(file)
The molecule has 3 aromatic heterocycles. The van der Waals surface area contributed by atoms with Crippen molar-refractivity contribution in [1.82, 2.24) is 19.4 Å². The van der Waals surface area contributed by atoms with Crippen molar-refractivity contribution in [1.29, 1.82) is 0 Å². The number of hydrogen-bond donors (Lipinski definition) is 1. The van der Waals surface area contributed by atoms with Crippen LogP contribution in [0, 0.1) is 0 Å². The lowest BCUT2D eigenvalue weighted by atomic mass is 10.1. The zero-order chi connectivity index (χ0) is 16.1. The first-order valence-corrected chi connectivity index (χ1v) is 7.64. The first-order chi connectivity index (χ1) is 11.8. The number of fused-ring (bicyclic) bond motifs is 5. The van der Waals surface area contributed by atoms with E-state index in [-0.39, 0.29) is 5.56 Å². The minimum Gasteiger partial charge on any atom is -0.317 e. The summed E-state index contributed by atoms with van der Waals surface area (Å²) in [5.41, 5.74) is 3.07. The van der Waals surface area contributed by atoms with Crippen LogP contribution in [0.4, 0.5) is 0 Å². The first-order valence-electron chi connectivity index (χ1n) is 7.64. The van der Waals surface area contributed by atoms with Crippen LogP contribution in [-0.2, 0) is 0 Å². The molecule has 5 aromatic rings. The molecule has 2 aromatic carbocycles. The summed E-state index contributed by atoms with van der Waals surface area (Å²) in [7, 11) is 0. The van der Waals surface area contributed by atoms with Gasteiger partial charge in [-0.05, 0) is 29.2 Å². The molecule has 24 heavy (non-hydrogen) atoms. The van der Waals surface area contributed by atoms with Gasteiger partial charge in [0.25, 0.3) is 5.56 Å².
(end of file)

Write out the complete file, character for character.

The molecule has 3 aromatic heterocycles. The van der Waals surface area contributed by atoms with Crippen molar-refractivity contribution in [1.82, 2.24) is 19.4 Å². The van der Waals surface area contributed by atoms with Crippen molar-refractivity contribution in [1.29, 1.82) is 0 Å². The number of hydrogen-bond donors (Lipinski definition) is 1. The van der Waals surface area contributed by atoms with Crippen LogP contribution in [0, 0.1) is 0 Å². The lowest BCUT2D eigenvalue weighted by atomic mass is 10.1. The zero-order chi connectivity index (χ0) is 16.1. The first-order valence-corrected chi connectivity index (χ1v) is 7.64. The first-order chi connectivity index (χ1) is 11.8. The number of fused-ring (bicyclic) bond motifs is 5. The van der Waals surface area contributed by atoms with E-state index in [-0.39, 0.29) is 5.56 Å². The minimum Gasteiger partial charge on any atom is -0.317 e. The summed E-state index contributed by atoms with van der Waals surface area (Å²) in [5.41, 5.74) is 3.07. The van der Waals surface area contributed by atoms with Crippen LogP contribution in [0.4, 0.5) is 0 Å². The first-order valence-electron chi connectivity index (χ1n) is 7.64. The van der Waals surface area contributed by atoms with Crippen LogP contribution in [-0.2, 0) is 0 Å². The molecule has 5 aromatic rings. The molecule has 2 aromatic carbocycles. The summed E-state index contributed by atoms with van der Waals surface area (Å²) in [7, 11) is 0. The van der Waals surface area contributed by atoms with Gasteiger partial charge in [-0.05, 0) is 29.2 Å². The molecule has 24 heavy (non-hydrogen) atoms. The van der Waals surface area contributed by atoms with Gasteiger partial charge in [0.25, 0.3) is 5.56 Å².